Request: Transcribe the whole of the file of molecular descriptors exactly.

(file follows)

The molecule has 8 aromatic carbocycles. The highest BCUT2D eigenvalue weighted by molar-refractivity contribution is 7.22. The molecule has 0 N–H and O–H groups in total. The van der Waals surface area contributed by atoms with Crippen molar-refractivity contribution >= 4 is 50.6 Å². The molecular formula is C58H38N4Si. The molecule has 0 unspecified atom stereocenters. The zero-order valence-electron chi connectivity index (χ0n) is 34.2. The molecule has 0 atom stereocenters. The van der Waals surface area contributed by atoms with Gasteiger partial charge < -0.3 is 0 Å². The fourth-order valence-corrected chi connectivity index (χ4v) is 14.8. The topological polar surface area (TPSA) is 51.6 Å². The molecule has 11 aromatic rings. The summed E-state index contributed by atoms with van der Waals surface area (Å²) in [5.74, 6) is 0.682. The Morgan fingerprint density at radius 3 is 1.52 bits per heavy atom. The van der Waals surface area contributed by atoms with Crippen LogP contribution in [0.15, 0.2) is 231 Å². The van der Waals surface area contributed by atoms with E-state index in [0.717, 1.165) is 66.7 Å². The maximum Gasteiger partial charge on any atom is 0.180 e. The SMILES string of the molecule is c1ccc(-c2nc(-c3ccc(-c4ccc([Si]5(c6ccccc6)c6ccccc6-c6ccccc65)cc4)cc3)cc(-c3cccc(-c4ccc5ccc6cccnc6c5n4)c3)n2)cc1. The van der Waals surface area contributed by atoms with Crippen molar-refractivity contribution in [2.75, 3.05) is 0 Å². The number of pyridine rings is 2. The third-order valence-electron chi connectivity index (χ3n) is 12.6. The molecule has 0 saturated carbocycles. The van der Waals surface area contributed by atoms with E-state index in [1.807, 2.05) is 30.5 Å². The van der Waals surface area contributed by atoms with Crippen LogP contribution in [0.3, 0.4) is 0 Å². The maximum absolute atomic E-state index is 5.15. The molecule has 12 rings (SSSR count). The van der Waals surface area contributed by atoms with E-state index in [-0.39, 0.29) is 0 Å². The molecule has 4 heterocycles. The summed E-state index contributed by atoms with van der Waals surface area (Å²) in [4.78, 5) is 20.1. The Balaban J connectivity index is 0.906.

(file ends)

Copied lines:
The molecule has 8 aromatic carbocycles. The highest BCUT2D eigenvalue weighted by molar-refractivity contribution is 7.22. The molecule has 0 N–H and O–H groups in total. The van der Waals surface area contributed by atoms with Crippen molar-refractivity contribution >= 4 is 50.6 Å². The molecular formula is C58H38N4Si. The molecule has 0 unspecified atom stereocenters. The zero-order valence-electron chi connectivity index (χ0n) is 34.2. The molecule has 0 atom stereocenters. The van der Waals surface area contributed by atoms with Gasteiger partial charge < -0.3 is 0 Å². The fourth-order valence-corrected chi connectivity index (χ4v) is 14.8. The topological polar surface area (TPSA) is 51.6 Å². The molecule has 11 aromatic rings. The summed E-state index contributed by atoms with van der Waals surface area (Å²) in [5.74, 6) is 0.682. The Morgan fingerprint density at radius 3 is 1.52 bits per heavy atom. The van der Waals surface area contributed by atoms with Crippen LogP contribution in [0.15, 0.2) is 231 Å². The van der Waals surface area contributed by atoms with E-state index in [0.717, 1.165) is 66.7 Å². The maximum Gasteiger partial charge on any atom is 0.180 e. The SMILES string of the molecule is c1ccc(-c2nc(-c3ccc(-c4ccc([Si]5(c6ccccc6)c6ccccc6-c6ccccc65)cc4)cc3)cc(-c3cccc(-c4ccc5ccc6cccnc6c5n4)c3)n2)cc1. The van der Waals surface area contributed by atoms with Crippen molar-refractivity contribution in [2.75, 3.05) is 0 Å². The number of pyridine rings is 2. The third-order valence-electron chi connectivity index (χ3n) is 12.6. The molecule has 0 saturated carbocycles. The van der Waals surface area contributed by atoms with E-state index in [1.807, 2.05) is 30.5 Å². The van der Waals surface area contributed by atoms with Crippen LogP contribution in [0.3, 0.4) is 0 Å². The maximum absolute atomic E-state index is 5.15. The molecule has 12 rings (SSSR count). The van der Waals surface area contributed by atoms with E-state index in [-0.39, 0.29) is 0 Å². The molecule has 4 heterocycles. The summed E-state index contributed by atoms with van der Waals surface area (Å²) in [4.78, 5) is 20.1. The Balaban J connectivity index is 0.906.